Ernst Hobma: Sustainability buyouts hinder sustainability

Ernst Hobma: Sustainability buyouts hinder sustainability

Risk Management Energy Transition Politics
Ernst Hobma (credits Gijs de Kruijf Photography).jpg

By Ernst Hobma, Economic Researcher at Triodos Investment Management

Assessing and managing risks is the quintessential way in which the financial sector can contribute to society. It would benefit society as a whole to make the financial sector carry socially relevant risks.

Suppose you own an agricultural company, a steel factory or a chemical factory in a rich Western country. You are having more and more hassle with new rules regarding pollution and local residents and other stakeholders are also starting to have a hard time. What are you going to do? Adjust your company as quickly as possible? Switch to sustainable farming or manufacturing?

Not if money is important to you. Then it's better to wait until someone else comes along with a bag of money to buy you out. Buyout and associated 'moral hazard' thus lead to stagnation in the transition to a sustainable society. And what applies to these entrepreneurs applies even more to the financiers.

Sustainability risks are becoming increasingly embedded

In recent years, sustainability risks have been embedded throughout the financial sector, led by supervisors. An important component of these sustainability risks are transition risks: the financial risks associated with the transition to a more sustainable economy, for example if a polluting company has to close and therefore does not repay its loan.

The idea is that by controlling or reducing this risk, a financial institution will incur fewer losses. Society also benefits from this. If financial markets start pricing unsustainable industries as financial risks, they will invest less (cheap) capital in these industries, resulting in less activity. In this way, anticipating a sustainability transition by financial institutions can accelerate the transition itself.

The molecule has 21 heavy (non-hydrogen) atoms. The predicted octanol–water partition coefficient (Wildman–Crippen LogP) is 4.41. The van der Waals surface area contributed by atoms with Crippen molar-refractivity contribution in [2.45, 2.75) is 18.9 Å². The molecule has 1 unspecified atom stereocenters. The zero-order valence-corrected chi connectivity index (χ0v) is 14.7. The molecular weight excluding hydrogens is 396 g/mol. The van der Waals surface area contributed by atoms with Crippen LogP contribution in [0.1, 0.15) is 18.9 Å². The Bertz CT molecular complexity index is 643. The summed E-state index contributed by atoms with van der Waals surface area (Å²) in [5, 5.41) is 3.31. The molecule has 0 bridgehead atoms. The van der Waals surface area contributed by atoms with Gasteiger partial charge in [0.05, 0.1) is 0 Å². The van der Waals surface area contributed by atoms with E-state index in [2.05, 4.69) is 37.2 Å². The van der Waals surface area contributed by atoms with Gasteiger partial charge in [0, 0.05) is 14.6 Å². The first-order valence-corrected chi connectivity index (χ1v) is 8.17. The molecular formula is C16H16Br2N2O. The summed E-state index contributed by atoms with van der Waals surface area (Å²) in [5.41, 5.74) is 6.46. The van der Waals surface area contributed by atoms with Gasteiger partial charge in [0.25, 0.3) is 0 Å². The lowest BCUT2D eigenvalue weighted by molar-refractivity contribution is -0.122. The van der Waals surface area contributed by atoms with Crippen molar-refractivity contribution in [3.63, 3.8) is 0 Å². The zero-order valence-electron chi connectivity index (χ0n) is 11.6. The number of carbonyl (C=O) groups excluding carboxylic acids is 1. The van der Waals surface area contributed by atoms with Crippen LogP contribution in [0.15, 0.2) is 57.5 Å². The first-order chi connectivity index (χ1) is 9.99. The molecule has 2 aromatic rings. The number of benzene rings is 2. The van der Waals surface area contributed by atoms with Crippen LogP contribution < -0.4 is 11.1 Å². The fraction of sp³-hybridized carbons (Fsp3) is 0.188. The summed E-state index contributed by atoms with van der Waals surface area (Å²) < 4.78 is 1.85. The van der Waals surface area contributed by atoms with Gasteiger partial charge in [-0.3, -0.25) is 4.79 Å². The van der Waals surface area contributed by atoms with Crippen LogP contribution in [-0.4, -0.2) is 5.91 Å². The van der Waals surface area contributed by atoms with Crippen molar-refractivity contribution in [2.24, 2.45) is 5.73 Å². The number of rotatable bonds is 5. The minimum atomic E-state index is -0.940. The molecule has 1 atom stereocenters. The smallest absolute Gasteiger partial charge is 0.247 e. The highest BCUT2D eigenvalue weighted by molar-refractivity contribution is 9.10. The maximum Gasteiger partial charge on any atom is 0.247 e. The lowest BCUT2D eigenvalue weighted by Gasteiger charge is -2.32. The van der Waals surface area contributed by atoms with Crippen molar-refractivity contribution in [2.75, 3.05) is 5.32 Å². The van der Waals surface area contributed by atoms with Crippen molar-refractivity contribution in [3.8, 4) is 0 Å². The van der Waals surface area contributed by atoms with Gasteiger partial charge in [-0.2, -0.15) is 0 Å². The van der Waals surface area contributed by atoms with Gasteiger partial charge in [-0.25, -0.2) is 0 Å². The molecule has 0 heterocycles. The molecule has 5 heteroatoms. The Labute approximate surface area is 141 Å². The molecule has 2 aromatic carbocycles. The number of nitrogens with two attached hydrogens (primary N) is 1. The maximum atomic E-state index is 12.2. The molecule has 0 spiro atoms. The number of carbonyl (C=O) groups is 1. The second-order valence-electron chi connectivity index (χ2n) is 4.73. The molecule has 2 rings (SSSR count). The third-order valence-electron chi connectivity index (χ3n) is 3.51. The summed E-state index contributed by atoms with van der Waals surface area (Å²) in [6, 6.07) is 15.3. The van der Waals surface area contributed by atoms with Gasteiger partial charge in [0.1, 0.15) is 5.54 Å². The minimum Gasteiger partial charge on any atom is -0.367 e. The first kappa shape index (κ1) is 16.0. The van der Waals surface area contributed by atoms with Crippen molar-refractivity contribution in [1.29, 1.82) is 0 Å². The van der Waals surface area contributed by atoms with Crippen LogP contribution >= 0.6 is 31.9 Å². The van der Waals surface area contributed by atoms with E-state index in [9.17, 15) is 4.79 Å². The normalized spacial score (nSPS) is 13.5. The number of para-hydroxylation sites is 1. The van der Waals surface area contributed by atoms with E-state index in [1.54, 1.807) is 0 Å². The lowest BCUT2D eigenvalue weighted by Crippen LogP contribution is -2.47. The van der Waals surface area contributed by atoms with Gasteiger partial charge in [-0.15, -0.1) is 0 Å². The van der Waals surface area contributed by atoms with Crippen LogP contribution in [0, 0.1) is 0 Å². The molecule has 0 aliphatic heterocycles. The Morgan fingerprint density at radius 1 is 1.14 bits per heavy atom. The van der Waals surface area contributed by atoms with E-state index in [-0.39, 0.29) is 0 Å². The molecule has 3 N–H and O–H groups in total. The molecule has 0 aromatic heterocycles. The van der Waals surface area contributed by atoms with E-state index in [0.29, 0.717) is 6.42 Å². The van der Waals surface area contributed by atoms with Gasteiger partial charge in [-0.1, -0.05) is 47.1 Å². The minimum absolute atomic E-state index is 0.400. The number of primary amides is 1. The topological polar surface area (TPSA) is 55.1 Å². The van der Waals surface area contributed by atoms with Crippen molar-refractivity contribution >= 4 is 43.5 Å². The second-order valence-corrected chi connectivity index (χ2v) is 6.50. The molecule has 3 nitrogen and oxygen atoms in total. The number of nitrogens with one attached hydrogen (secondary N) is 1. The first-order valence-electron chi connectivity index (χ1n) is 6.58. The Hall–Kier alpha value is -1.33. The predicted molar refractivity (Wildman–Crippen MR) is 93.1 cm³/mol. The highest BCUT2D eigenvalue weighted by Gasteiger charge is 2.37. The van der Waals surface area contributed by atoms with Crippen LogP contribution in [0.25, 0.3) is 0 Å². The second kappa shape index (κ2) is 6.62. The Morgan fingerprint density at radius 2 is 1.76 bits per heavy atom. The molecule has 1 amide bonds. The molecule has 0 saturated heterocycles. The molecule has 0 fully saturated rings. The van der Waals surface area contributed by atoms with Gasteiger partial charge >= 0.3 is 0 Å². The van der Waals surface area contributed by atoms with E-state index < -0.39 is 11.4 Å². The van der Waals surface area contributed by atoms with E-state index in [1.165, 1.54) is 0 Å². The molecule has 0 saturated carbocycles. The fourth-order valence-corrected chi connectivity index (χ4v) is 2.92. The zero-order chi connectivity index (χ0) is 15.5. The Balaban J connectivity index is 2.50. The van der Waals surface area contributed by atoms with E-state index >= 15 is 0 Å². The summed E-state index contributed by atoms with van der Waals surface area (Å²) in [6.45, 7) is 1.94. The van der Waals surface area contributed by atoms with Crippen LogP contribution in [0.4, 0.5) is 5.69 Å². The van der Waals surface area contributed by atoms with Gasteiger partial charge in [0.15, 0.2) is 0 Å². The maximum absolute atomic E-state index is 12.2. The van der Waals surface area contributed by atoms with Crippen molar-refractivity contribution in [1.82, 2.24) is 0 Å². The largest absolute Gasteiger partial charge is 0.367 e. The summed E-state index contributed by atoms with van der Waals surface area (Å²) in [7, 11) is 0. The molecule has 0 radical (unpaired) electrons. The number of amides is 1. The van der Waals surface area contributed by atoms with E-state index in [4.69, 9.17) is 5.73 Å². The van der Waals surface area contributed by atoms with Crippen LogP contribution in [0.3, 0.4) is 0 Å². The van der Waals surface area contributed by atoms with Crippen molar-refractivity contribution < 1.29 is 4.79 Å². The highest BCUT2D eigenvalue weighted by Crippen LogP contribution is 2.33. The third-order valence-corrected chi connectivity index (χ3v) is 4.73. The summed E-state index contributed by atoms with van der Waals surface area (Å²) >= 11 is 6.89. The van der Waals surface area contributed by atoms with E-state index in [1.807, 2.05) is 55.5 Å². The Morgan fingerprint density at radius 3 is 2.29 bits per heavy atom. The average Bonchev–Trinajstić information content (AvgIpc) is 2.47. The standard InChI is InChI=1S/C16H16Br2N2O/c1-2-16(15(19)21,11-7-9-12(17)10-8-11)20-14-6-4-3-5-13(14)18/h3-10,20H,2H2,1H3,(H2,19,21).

Sustainability risks are not yet sufficiently priced

Markets are currently not sufficiently pricing sustainability risks, according to the ECB, among others. It is often assumed that this poor pricing is due to limited information, both that provided by the ECB and, for example, that about house prices in the Netherlands.

Although inadequate information can play a role, there is still a major condition for financial markets to price sustainability risks. This condition is that the threat of transition risks must be credible. I do not mean the 'threat' that there will be a sustainability transition at some point.

In order for financial markets as a whole to price sustainability risks, sufficient financial institutions must believe that they will be left out in the short term if they continue to finance unsustainable parties. If markets, as now, price almost no sustainability risks, this may mean that they do not believe in this threat.

Hardly any transition risk for financial markets

It would not be surprising if financial markets did not take this threat seriously: so far, there are hardly any transition risks for financial markets. There are several recent examples. For example, the German energy company RWE will receive €2.6 billion in state aid to accelerate the closure of lignite mines.

Public resources are also used to accelerate sustainability in the buyout of an asphalt factory in Nijmegen and the support package for Tata Steel in the United Kingdom to make it more sustainable. And the buyout scheme for farmers in the Netherlands will partly be used to repay loans.

In all these cases, financiers are (partially) compensated, while a transition risk does materialize. For example, there is no credible threat, financial markets are discouraged from anticipating sustainability transitions, and therefore delay these transitions.

Sustainability does not always have to be achieved through buyout

Of course, sustainability does not always have to be achieved through buyout. For example, coal-fired power stations in the United Kingdom are closing without compensation, simply due to tightened standards. But in order to achieve rapid social change, we will occasionally have to and want to offer public safety nets in the coming decades to citizens who are disproportionately affected by transitions.

However, the scarce public resources spent on compensation should never compensate the financial sector. Estimating and managing risks is the ideal way in which this sector can be socially useful. It would benefit society as a whole if the financial sector actually took on the risks that are socially relevant.